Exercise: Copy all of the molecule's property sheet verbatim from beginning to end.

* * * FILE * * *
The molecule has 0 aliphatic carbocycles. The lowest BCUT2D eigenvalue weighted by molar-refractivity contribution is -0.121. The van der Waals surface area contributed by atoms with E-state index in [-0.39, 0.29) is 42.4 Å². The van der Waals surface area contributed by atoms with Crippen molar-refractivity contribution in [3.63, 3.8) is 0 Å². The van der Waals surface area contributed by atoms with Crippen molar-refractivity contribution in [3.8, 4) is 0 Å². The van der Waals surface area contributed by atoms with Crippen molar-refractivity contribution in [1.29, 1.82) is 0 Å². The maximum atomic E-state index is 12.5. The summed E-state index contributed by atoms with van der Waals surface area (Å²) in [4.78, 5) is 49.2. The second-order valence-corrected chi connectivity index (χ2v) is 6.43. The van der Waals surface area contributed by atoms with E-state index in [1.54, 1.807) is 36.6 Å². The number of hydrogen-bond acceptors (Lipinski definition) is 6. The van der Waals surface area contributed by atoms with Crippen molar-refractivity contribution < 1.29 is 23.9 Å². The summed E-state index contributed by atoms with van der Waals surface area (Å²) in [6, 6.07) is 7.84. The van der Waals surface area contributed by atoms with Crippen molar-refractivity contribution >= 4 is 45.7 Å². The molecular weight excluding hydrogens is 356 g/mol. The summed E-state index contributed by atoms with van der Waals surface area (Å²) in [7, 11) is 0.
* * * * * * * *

The molecule has 0 aliphatic carbocycles. The lowest BCUT2D eigenvalue weighted by molar-refractivity contribution is -0.121. The van der Waals surface area contributed by atoms with E-state index in [-0.39, 0.29) is 42.4 Å². The van der Waals surface area contributed by atoms with Crippen molar-refractivity contribution in [3.63, 3.8) is 0 Å². The van der Waals surface area contributed by atoms with Crippen molar-refractivity contribution in [3.8, 4) is 0 Å². The van der Waals surface area contributed by atoms with Crippen molar-refractivity contribution in [1.29, 1.82) is 0 Å². The maximum atomic E-state index is 12.5. The summed E-state index contributed by atoms with van der Waals surface area (Å²) in [4.78, 5) is 49.2. The second-order valence-corrected chi connectivity index (χ2v) is 6.43. The van der Waals surface area contributed by atoms with E-state index in [1.54, 1.807) is 36.6 Å². The number of hydrogen-bond acceptors (Lipinski definition) is 6. The van der Waals surface area contributed by atoms with Crippen molar-refractivity contribution < 1.29 is 23.9 Å². The summed E-state index contributed by atoms with van der Waals surface area (Å²) in [6, 6.07) is 7.84. The van der Waals surface area contributed by atoms with Crippen molar-refractivity contribution >= 4 is 45.7 Å². The molecular weight excluding hydrogens is 356 g/mol. The summed E-state index contributed by atoms with van der Waals surface area (Å²) in [7, 11) is 0.